Okay, I guess you’re getting three
columns this week.
In some ways, trading Ramon Ramirez for Coco Crisp is similar to trading Leo Nunez for Mike Jacobs. In both cases, it’s temptingly easy to take one look at the trade and say, “Wow! The Royals traded a middle reliever for a starting everyday player!” And in both cases, once you actually look at the details of the trade, the question of whether this actually makes the Royals better becomes a lot more complicated.
The difference is that Nunez for Jacobs didn’t help the Royals all that much, relative to a stand-pat move. Trading Ramirez for Crisp does.
Let’s start with what the Royals gave up. Ramirez was nearly as effective in his role as Joakim Soria was in his – Ramirez threw 71.2 innings, allowed just 57 hits, and struck out 70 against just 25 (unintentional) walks. Most impressively of all, he allowed just two home runs. Other than nitpicking his control, there’s really no way to fault those numbers. If he can sustain this kind of performance, then he’s got a closer’s job waiting in his future.
There’s reason to think he can’t. For one, he has a very significant platoon split – RHB hit just .153 against him this year, while LHB hit .300. For his career, RHB bat .198/.275/.311, and LHB are at .283/.355/.403. He’s been so successful in large part because he’s been used to face more RHB than LHB, both in 2008 and for his career as a whole, but this would make him somewhat vulnerable in the late innings (at least in a world where teams don’t carry eight relievers and three bench players.)
That doesn’t make Ramirez’s performance less valuable – after all, we do live in a world where teams carry eight relievers and three bench players. But it makes his performance more easily replaced than a right-handed pitcher who is equally effective against LHB and RHB. Right-handed specialists aren’t terribly hard to find. (This is as good a time as any to make mention of the name Chris Hayes, a sidearming non-drafted free agent out of Northwestern who had a 1.64 ERA in Double-A last year. Hopefully this won’t be the last time his name appears on this blog.)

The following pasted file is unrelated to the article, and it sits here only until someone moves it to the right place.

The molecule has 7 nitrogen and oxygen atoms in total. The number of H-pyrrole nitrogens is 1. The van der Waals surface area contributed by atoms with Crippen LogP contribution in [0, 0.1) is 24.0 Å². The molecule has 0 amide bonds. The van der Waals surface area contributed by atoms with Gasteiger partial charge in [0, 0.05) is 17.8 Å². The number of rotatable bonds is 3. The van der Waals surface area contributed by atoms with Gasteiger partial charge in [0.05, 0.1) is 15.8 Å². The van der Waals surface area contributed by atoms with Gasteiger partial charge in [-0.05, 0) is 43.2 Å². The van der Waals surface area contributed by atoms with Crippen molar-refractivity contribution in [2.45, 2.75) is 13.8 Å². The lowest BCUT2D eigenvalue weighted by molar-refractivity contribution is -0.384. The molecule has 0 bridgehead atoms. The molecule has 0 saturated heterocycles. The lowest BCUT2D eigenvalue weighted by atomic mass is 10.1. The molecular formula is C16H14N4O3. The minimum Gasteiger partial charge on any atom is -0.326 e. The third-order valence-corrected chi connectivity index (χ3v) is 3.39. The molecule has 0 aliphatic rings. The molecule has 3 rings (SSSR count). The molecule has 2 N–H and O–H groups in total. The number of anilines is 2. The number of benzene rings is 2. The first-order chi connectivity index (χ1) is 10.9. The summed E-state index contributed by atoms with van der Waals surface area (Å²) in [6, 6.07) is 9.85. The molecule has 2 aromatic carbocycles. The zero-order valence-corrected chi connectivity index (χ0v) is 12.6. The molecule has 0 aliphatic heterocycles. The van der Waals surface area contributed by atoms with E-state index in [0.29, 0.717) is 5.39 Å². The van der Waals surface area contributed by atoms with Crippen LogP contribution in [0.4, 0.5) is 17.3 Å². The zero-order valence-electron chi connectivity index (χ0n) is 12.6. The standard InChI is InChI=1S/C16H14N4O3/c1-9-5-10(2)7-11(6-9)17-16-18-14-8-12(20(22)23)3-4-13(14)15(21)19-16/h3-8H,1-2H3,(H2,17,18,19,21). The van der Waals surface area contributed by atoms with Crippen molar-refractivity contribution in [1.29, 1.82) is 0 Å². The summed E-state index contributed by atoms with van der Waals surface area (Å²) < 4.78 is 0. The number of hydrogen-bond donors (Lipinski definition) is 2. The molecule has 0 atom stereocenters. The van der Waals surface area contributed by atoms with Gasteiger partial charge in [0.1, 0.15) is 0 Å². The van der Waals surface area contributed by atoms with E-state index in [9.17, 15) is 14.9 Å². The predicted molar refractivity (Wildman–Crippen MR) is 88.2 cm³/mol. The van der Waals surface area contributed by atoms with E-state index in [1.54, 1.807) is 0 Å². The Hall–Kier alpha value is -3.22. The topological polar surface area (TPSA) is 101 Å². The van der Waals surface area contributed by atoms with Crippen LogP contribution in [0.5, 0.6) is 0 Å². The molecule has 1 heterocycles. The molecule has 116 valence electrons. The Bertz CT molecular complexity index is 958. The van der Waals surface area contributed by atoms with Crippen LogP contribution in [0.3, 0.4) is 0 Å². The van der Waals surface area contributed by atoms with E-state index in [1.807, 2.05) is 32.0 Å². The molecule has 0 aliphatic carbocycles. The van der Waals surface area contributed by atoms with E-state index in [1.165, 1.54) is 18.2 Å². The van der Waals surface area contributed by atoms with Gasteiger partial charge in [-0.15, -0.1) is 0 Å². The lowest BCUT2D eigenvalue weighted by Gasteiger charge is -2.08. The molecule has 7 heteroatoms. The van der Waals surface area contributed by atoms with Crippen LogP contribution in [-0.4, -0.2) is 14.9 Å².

The other reason for concern with Ramirez is that home run total. When you surrender just two homers in 72 innings, there’s some luck involved. When you surrender two homers in 72 innings and you’re not a groundball pitcher, there’s a lot of luck involved. Ramirez isn’t; his G/F ratio last year was 1.26, which is about league average, and for his career it’s just 1.06.
In Ramon’s defense, if this was a fluke, it’s a long-standing one. With the Rockies, he surrendered just 7 homers in 85 innings, and all but one of them was at Coors Field. In 105 career innings outside the Mountain time zone, he’s allowed just three homers. I don’t think there’s any way he can sustain that, but he may have a real ability to avoid gopher balls not typically seen in a pitcher of his type.
I think the Red Sox have made a fine acquisition. Ramirez is an excellent middle reliever, and there’s no reason to think, absent injury, he’s going to suddenly lose his effectiveness. But injury is not an abstract concern; Ramirez just missed almost an entire season with one, and the churn rate of relief pitchers – even good relief pitchers – is enormous.
In return, the Royals got an everyday hitter, an established major leaguer in his late 20s, a player with some plus skills which do not include command of the strike zone.
That describes Crisp, but it also describes Jacobs, whose weaknesses I have already dissected.
I think Crisp has considerably more value, for a few reasons:
1) While both Jacobs and Crisp don’t walk very much, Crisp hits for a better average, and so has the higher OBP – .331 for his career to Jacobs’ .318.
2) Crisp plays a key defensive position; Jacobs does not.
Crisp, at his best, is one of the best defensive centerfielders in baseball.
Jacobs, at his best, is a DH.4)
Crisp plays a position where the Royals didn’t have viable in-house options (assuming they couldn’t live with DeJesus out there anymore, which the Royals felt they couldn’t.)
Jacobs plays a position where the Royals already had too many
Crisp is a switch-hitter with a miniscule platoon split; he has the same career OBP against LHP and RHP, but hits LHP for a touch more power.
Jacobs is a glorified platoon player.
I think that these five advantages make up for Jacobs' massive edge in power, and then some.
As I discussed in my last column when it appeared the Royals might trade for Felix Pie – obviously that seems less likely today – by getting a top-flight defender in center field, the Royals can move DeJesus to left and upgrade their outfield defense at two positions. Make no mistake: the defensive upgrade is the only reason to think this trade makes the Royals better, and it is reason enough to make the trade.